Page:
Author:William Cockburn

William Cockburn
William Cockburn


  • Christ raising the daughter of Jairus: a Seatonian prize poem (1803)
  • Remarks on a publication of M. Volney, called "The ruins," &c (1804)
  • An essay on the epistles of Ignatius (1806)
  • Strictures on clerical education in the University of Cambridge (1809)
  • The crediblity of the Jewish Exodus, defended against some remarks of Edward Gibbon, Esq. and the Edinburgh reviewers (1809)
  • Commercial œconomy, or, The evils of a metallic currency: with remarks upon the report of the Bullion Committee (1818)
  • A letter addressed to Lord Viscount Althorp, on the state of the nation : and particularly of the poor (1831)
  • A remonstrance, addressed to His Grace the Duke of Northumberland, upon the dangers of peripatetic philosophy (1838)
  • A Letter to Professor Buckland Concerning the Origin of the World (1838)
  • The Bible Defended Against the British Association (1839)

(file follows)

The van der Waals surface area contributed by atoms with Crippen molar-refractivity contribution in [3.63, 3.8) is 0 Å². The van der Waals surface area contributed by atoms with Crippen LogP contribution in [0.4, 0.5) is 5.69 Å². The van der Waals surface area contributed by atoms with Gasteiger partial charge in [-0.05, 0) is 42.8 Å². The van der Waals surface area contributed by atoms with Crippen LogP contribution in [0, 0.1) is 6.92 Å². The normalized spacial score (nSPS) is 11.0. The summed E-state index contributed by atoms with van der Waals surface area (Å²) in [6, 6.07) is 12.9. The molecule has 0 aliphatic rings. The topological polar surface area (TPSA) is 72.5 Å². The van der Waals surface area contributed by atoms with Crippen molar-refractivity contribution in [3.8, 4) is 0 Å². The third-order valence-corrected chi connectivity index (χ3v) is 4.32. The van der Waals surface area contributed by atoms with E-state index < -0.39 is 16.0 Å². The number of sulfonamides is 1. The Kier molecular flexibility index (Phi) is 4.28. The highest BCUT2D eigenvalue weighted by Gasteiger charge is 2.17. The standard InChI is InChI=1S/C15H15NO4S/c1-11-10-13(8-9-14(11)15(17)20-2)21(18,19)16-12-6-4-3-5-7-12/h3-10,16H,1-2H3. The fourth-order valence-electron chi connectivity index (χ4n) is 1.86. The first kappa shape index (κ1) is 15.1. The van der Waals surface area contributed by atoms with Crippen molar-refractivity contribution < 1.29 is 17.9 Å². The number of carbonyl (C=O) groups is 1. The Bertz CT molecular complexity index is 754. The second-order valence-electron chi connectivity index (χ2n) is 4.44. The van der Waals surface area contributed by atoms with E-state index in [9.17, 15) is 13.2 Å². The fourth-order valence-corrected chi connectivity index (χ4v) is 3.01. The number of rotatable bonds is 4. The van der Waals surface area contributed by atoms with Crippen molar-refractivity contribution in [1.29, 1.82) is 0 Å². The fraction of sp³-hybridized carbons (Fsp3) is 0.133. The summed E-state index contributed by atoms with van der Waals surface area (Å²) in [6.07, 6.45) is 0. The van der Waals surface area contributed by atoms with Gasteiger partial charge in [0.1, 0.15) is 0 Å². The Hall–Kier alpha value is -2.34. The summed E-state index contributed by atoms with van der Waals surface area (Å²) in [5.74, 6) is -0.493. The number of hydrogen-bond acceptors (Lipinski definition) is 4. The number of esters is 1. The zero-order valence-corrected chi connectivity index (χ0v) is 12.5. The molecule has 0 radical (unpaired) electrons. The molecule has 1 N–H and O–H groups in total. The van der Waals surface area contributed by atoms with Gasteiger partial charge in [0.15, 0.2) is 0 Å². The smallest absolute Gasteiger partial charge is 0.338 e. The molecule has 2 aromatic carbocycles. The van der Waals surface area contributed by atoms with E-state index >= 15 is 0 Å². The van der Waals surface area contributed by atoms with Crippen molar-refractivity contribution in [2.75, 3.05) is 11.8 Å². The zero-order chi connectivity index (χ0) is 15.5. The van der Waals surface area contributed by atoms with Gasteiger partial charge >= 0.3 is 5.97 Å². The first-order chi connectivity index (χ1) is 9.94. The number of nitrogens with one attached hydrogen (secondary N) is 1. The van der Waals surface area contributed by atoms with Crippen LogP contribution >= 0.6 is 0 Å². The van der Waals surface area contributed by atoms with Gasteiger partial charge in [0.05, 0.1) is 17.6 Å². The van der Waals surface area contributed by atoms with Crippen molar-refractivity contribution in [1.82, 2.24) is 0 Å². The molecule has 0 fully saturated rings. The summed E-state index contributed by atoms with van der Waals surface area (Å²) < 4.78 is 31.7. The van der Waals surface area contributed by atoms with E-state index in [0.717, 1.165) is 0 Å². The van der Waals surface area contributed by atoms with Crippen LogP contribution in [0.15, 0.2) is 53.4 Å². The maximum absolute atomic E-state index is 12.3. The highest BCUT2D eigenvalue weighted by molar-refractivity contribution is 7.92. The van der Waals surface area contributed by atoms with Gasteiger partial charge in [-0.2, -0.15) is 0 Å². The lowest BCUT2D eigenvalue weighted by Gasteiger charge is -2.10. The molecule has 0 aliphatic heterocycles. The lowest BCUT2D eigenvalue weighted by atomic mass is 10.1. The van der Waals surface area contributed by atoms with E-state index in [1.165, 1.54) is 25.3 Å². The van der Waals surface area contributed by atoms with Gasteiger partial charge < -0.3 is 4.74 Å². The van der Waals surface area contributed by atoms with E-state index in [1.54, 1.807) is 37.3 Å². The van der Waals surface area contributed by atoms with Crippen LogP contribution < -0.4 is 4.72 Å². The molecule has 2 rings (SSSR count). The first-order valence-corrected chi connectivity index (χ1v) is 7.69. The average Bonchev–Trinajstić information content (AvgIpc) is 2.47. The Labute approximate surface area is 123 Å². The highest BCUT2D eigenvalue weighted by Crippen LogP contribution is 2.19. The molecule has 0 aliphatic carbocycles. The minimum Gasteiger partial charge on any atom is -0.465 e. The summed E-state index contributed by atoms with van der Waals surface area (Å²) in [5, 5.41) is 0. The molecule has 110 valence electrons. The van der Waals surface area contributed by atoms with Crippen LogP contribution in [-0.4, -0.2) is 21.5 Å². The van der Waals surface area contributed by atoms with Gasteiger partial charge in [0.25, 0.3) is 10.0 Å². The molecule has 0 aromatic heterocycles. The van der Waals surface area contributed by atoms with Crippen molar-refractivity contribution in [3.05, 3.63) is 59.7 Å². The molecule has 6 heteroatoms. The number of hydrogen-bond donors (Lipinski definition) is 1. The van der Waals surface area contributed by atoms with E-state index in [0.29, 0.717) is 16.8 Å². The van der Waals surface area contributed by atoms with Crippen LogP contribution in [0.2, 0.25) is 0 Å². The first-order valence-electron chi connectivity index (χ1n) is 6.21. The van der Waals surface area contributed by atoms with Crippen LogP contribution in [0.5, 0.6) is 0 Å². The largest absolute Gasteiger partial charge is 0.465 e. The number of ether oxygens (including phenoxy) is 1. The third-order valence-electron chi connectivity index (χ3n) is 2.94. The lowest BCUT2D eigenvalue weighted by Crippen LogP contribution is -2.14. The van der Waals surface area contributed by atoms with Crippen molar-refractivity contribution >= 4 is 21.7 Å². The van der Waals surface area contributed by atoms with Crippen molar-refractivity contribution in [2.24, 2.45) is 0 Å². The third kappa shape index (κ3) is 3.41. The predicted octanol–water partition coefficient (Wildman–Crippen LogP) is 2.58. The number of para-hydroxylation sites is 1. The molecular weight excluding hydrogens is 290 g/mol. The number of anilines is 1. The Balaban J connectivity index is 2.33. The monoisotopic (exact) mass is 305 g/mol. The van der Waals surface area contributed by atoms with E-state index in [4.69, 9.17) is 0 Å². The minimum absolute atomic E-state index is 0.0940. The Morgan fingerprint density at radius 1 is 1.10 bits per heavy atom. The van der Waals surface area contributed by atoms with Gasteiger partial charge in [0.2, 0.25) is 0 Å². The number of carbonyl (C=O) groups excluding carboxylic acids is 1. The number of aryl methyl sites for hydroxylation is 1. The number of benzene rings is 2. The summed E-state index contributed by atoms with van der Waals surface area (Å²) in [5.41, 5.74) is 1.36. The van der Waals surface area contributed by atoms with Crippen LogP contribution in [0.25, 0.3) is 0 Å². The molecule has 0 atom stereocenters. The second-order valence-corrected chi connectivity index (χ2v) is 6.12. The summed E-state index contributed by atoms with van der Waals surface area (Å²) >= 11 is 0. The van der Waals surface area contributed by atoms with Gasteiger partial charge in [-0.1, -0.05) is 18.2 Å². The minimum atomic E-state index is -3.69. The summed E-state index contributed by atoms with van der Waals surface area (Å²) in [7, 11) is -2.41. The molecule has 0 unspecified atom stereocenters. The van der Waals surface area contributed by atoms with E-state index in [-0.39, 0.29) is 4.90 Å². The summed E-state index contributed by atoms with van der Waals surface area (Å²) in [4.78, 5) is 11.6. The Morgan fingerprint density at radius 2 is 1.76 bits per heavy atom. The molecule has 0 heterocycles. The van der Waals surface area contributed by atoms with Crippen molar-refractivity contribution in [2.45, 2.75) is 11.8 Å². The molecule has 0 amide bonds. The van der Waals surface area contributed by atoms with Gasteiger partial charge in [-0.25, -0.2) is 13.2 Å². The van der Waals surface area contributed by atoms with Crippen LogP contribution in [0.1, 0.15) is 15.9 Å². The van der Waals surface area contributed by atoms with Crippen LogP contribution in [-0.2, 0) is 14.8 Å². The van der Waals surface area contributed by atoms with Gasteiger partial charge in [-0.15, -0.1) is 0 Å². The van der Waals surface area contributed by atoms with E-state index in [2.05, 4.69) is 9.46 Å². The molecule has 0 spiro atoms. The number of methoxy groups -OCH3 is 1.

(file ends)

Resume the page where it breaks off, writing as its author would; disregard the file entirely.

• The creation of the world: Addressed to R.J. Murchison, Esq. and dedicated to the Geological Society (1840)
  • A report of the proceedings of the Visitatorial Court of his grace the Archbishop of York, which was opened on Monday, the eighteenth day of January, and continued by adjournment from time to time, until finally closed on Saturday, the twenty-fourth day of July, 1841. With an appendix, containing documentary papers referred to in the report (1841)
  • Some remarks, addressed to the Lord Bishop of London, on his late charge to the clergy (1842)
  • A sermon on the evils of education without a religious basis, preached in York Minster, on Sunday, 29th of September, 1844 (1844)
  • Letter the third, from the Dean of York to Professor Sedgwick, on the origin of the world (1844)
  • A new system of geology: dedicated to Professor Sedgwick (1849)

Works about CockburnEdit


Some or all works by this author were published before January 1, 1928, and are in the public domain worldwide because the author died at least 100 years ago. Translations or editions published later may be copyrighted. Posthumous works may be copyrighted based on how long they have been published in certain countries and areas.